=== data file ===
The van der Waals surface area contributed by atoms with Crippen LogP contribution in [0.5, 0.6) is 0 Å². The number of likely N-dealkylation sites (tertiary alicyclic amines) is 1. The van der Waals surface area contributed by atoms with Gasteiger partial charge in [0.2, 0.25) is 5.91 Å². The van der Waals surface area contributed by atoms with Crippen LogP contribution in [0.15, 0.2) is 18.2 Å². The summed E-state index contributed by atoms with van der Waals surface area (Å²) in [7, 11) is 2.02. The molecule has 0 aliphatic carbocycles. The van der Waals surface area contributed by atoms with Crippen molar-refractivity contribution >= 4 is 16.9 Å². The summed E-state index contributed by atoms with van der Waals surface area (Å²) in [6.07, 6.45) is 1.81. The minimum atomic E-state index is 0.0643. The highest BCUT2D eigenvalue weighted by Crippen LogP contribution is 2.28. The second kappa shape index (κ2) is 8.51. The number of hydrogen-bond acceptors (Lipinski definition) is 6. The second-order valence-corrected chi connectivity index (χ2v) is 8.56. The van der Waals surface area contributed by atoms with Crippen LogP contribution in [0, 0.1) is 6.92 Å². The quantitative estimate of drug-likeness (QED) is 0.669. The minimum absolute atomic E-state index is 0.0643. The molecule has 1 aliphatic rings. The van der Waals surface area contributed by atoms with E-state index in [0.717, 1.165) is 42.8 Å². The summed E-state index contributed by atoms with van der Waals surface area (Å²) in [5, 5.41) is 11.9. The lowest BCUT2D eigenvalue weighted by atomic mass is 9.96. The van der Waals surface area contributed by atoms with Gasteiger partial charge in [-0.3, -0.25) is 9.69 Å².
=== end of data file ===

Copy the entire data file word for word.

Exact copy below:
The van der Waals surface area contributed by atoms with Crippen LogP contribution in [0.5, 0.6) is 0 Å². The number of likely N-dealkylation sites (tertiary alicyclic amines) is 1. The van der Waals surface area contributed by atoms with Gasteiger partial charge in [0.2, 0.25) is 5.91 Å². The van der Waals surface area contributed by atoms with Crippen LogP contribution in [0.15, 0.2) is 18.2 Å². The summed E-state index contributed by atoms with van der Waals surface area (Å²) in [7, 11) is 2.02. The molecule has 0 aliphatic carbocycles. The van der Waals surface area contributed by atoms with Crippen molar-refractivity contribution >= 4 is 16.9 Å². The summed E-state index contributed by atoms with van der Waals surface area (Å²) in [6.07, 6.45) is 1.81. The minimum atomic E-state index is 0.0643. The highest BCUT2D eigenvalue weighted by Crippen LogP contribution is 2.28. The second kappa shape index (κ2) is 8.51. The number of hydrogen-bond acceptors (Lipinski definition) is 6. The second-order valence-corrected chi connectivity index (χ2v) is 8.56. The van der Waals surface area contributed by atoms with Crippen LogP contribution in [0, 0.1) is 6.92 Å². The quantitative estimate of drug-likeness (QED) is 0.669. The minimum absolute atomic E-state index is 0.0643. The molecule has 1 aliphatic rings. The van der Waals surface area contributed by atoms with E-state index in [0.717, 1.165) is 42.8 Å². The summed E-state index contributed by atoms with van der Waals surface area (Å²) in [5, 5.41) is 11.9. The lowest BCUT2D eigenvalue weighted by atomic mass is 9.96. The van der Waals surface area contributed by atoms with Gasteiger partial charge in [-0.3, -0.25) is 9.69 Å².